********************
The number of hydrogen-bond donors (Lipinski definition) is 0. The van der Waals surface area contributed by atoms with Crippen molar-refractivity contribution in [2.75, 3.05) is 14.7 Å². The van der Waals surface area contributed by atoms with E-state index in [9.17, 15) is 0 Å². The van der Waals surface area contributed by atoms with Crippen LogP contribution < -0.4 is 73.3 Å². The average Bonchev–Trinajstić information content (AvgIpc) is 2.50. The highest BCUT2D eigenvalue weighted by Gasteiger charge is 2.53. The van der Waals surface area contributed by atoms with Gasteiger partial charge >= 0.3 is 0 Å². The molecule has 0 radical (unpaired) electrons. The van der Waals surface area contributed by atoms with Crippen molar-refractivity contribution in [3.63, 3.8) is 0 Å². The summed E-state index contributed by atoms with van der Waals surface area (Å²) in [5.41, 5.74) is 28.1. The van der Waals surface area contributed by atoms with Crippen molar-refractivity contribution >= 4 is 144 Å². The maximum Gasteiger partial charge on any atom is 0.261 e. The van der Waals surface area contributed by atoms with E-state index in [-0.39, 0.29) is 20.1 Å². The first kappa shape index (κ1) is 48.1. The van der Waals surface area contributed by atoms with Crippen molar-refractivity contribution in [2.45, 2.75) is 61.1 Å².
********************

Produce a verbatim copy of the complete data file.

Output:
The number of hydrogen-bond donors (Lipinski definition) is 0. The van der Waals surface area contributed by atoms with Crippen molar-refractivity contribution in [2.75, 3.05) is 14.7 Å². The van der Waals surface area contributed by atoms with E-state index in [9.17, 15) is 0 Å². The van der Waals surface area contributed by atoms with Crippen LogP contribution < -0.4 is 73.3 Å². The average Bonchev–Trinajstić information content (AvgIpc) is 2.50. The highest BCUT2D eigenvalue weighted by Gasteiger charge is 2.53. The van der Waals surface area contributed by atoms with Gasteiger partial charge >= 0.3 is 0 Å². The molecule has 0 radical (unpaired) electrons. The van der Waals surface area contributed by atoms with Crippen molar-refractivity contribution in [3.63, 3.8) is 0 Å². The summed E-state index contributed by atoms with van der Waals surface area (Å²) in [5.41, 5.74) is 28.1. The van der Waals surface area contributed by atoms with Crippen molar-refractivity contribution >= 4 is 144 Å². The maximum Gasteiger partial charge on any atom is 0.261 e. The van der Waals surface area contributed by atoms with E-state index in [-0.39, 0.29) is 20.1 Å². The first kappa shape index (κ1) is 48.1. The van der Waals surface area contributed by atoms with Crippen molar-refractivity contribution in [2.45, 2.75) is 61.1 Å².